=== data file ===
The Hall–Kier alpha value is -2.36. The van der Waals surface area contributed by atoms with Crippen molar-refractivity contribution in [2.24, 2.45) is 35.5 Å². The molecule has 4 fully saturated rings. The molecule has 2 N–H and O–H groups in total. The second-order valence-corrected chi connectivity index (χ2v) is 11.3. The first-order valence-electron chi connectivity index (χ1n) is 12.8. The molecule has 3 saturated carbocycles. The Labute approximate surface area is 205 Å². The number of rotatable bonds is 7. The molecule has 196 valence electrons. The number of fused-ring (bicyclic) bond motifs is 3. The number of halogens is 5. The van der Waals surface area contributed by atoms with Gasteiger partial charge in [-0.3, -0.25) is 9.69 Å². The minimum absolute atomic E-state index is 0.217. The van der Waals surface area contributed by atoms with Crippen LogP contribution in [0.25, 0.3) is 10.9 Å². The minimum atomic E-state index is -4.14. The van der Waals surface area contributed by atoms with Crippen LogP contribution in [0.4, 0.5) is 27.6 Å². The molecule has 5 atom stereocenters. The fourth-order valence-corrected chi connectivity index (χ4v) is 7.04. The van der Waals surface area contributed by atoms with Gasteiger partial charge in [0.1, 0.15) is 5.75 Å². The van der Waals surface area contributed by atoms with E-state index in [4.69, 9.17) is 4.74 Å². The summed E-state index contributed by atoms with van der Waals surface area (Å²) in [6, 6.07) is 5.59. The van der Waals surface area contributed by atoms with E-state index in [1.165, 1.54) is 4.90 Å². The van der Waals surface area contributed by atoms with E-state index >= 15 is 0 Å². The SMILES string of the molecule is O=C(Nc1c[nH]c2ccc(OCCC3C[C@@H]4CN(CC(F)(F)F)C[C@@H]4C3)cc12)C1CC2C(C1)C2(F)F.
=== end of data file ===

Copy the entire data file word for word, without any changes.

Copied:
The Hall–Kier alpha value is -2.36. The van der Waals surface area contributed by atoms with Crippen molar-refractivity contribution in [2.24, 2.45) is 35.5 Å². The molecule has 4 fully saturated rings. The molecule has 2 N–H and O–H groups in total. The second-order valence-corrected chi connectivity index (χ2v) is 11.3. The first-order valence-electron chi connectivity index (χ1n) is 12.8. The molecule has 3 saturated carbocycles. The Labute approximate surface area is 205 Å². The number of rotatable bonds is 7. The molecule has 196 valence electrons. The number of fused-ring (bicyclic) bond motifs is 3. The number of halogens is 5. The van der Waals surface area contributed by atoms with Gasteiger partial charge in [-0.3, -0.25) is 9.69 Å². The minimum absolute atomic E-state index is 0.217. The van der Waals surface area contributed by atoms with Crippen LogP contribution in [0.25, 0.3) is 10.9 Å². The minimum atomic E-state index is -4.14. The van der Waals surface area contributed by atoms with Crippen LogP contribution in [0.4, 0.5) is 27.6 Å². The molecule has 5 atom stereocenters. The fourth-order valence-corrected chi connectivity index (χ4v) is 7.04. The van der Waals surface area contributed by atoms with Gasteiger partial charge in [0.1, 0.15) is 5.75 Å². The van der Waals surface area contributed by atoms with E-state index in [4.69, 9.17) is 4.74 Å². The summed E-state index contributed by atoms with van der Waals surface area (Å²) in [6, 6.07) is 5.59. The van der Waals surface area contributed by atoms with E-state index in [1.165, 1.54) is 4.90 Å². The van der Waals surface area contributed by atoms with E-state index >= 15 is 0 Å². The SMILES string of the molecule is O=C(Nc1c[nH]c2ccc(OCCC3C[C@@H]4CN(CC(F)(F)F)C[C@@H]4C3)cc12)C1CC2C(C1)C2(F)F.